It is easy to think that money is the solution to everything, that more money would solve problems and make life perfect. This is perhaps even more true in today’s economy. In 2010 Peter Buffett released a book called Life Is What You Make It. This book is to be found in the book store’s self-help department, but for New Age music fans this is also a very interesting autobiography from one of the genre’s finest and most influential artists.
Peter Buffett is the son of Warren Buffett, which according to Forbes is among world’s richest. Warren’s incredible success as an investor really needs no further introduction. But one thing is worth mentioning; that he is also famous for not giving away his incredible fortune to his children (at least not all of it). He never wanted the “silver spoon in the mouth to become a silver dagger in the back”, according to his own words. Peter and his two siblings needed to create a life of their own, and earn their own money. They could not rely on their father’s billions.
In Life Is What You Make It Peter has a powerful message; that a privileged background is not the sure path to a life of happiness. And not just that, but the statistics show that children of the privileged have their own set of problems that is too easy to overlook. The old saying is of course “No one feels sorry for a girl on a yacht” – but it is really not that simple. To be from an influential and privileged background can in itself be a drawback when trying to create a life of one’s own. And this is a central goal for any human being. Of course there are many benefits for the rich, and Peter never says otherwise. But getting everything for free – money, success and fame – has never been good for anyone. Life Is What You Make It is therefore an excellent read for prosperous parents and their children.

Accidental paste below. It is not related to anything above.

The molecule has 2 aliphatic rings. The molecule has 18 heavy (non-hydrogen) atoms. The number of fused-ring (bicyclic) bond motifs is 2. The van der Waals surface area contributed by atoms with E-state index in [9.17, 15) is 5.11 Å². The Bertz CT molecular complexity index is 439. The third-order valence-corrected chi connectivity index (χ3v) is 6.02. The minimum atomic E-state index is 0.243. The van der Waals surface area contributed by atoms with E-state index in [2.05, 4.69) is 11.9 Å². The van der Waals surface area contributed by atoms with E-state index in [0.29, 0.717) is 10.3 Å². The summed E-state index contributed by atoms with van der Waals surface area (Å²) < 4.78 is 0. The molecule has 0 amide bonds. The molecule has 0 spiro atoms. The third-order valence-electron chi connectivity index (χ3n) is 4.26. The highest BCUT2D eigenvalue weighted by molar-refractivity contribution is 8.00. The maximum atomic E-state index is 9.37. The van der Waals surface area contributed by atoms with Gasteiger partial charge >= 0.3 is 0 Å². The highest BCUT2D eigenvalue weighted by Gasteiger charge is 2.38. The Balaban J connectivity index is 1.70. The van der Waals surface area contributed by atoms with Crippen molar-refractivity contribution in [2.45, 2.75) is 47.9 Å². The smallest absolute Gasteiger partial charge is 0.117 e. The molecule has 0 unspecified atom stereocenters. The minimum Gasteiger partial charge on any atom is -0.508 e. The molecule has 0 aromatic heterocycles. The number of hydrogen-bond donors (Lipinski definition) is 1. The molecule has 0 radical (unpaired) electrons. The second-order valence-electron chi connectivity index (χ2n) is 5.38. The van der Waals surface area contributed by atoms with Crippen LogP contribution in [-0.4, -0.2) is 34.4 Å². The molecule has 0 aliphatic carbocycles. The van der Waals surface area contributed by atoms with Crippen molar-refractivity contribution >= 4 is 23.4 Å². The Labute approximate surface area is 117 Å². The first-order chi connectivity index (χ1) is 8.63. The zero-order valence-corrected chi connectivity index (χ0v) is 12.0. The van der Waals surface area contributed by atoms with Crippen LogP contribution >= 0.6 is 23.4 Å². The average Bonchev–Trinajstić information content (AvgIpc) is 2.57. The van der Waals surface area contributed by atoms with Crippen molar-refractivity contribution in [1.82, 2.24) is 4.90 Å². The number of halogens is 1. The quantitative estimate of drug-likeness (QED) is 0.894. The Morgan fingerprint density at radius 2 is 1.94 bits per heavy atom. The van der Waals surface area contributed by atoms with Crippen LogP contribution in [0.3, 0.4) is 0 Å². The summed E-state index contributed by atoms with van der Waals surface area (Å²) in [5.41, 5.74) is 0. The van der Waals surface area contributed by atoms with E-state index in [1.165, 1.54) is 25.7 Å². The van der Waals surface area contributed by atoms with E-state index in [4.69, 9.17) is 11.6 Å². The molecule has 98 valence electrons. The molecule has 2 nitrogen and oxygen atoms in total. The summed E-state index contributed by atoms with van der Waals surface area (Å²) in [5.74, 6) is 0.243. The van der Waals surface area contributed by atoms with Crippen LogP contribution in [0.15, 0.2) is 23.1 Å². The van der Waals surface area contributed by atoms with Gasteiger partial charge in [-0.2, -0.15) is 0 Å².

For us who are interested in Peter Buffett as an artist, In Life Is What You Make It has a very interesting (though fairly well known) story to tell. Peter started as an musician making music for commercials and tv in the early 80s (for instance for the newly established MTV). Then he signed a record contract with Narada Productions, on which he released his first album The Waiting (1987). Then he was deeply touched by the sad history of the Indians, which resulted in the albums One by One (1989), Lost Frontier (1991) and Yonnondio (1992). In this was his success of Fire Dance in the movie Dances with Wolves and the music for the 500 Nations TV-series. Note that the book tells nothing about his later career and vocal albums – which is a bit sad.
Peter admits making many mistakes, both in his music career and personal life. The real interesting aspect of Life Is What You Make It is about how to find one’s own creativity – and use that as a tool to success. And not only success in terms of money, but also artistic expression and the value of work well done. It is all about finding one’s bliss.
New Age Music fans must make sure to check out the audio book version of Life Is What You Make It – which has several nice clips from Peter’s rich discography. Peter is also an excellent audio book narrator, and I would love to hear him read other books as well. The opening song is Missouri Turning from the album Inside Looking Out (2006).
Yes, life is what you make it. What a powerful message to us all.